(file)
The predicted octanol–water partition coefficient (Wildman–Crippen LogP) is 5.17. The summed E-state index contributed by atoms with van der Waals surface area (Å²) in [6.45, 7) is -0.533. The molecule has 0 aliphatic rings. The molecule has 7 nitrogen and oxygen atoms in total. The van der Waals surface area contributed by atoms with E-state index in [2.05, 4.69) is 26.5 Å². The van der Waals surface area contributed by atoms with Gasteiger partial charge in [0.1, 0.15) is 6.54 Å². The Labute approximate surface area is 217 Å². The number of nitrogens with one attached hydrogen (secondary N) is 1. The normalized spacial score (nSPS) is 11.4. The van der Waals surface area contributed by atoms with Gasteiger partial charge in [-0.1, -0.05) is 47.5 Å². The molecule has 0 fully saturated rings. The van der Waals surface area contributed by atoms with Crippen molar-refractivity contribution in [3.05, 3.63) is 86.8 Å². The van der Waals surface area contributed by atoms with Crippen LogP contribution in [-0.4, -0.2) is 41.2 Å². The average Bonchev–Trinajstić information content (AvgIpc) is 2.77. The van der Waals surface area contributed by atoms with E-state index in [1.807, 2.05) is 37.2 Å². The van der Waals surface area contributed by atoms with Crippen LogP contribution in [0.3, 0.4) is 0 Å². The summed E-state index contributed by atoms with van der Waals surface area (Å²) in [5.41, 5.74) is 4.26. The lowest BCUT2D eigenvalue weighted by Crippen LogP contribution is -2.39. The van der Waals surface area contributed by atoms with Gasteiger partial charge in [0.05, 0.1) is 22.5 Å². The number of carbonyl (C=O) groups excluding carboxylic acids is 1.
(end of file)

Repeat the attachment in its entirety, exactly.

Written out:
The predicted octanol–water partition coefficient (Wildman–Crippen LogP) is 5.17. The summed E-state index contributed by atoms with van der Waals surface area (Å²) in [6.45, 7) is -0.533. The molecule has 0 aliphatic rings. The molecule has 7 nitrogen and oxygen atoms in total. The van der Waals surface area contributed by atoms with E-state index in [2.05, 4.69) is 26.5 Å². The van der Waals surface area contributed by atoms with Gasteiger partial charge in [0.1, 0.15) is 6.54 Å². The Labute approximate surface area is 217 Å². The number of nitrogens with one attached hydrogen (secondary N) is 1. The normalized spacial score (nSPS) is 11.4. The van der Waals surface area contributed by atoms with Gasteiger partial charge in [-0.1, -0.05) is 47.5 Å². The molecule has 0 fully saturated rings. The van der Waals surface area contributed by atoms with Crippen molar-refractivity contribution in [3.05, 3.63) is 86.8 Å². The van der Waals surface area contributed by atoms with Crippen LogP contribution in [-0.4, -0.2) is 41.2 Å². The average Bonchev–Trinajstić information content (AvgIpc) is 2.77. The van der Waals surface area contributed by atoms with E-state index in [1.807, 2.05) is 37.2 Å². The van der Waals surface area contributed by atoms with Crippen LogP contribution in [0.3, 0.4) is 0 Å². The summed E-state index contributed by atoms with van der Waals surface area (Å²) in [5.41, 5.74) is 4.26. The lowest BCUT2D eigenvalue weighted by Crippen LogP contribution is -2.39. The van der Waals surface area contributed by atoms with Gasteiger partial charge in [0.05, 0.1) is 22.5 Å². The number of carbonyl (C=O) groups excluding carboxylic acids is 1.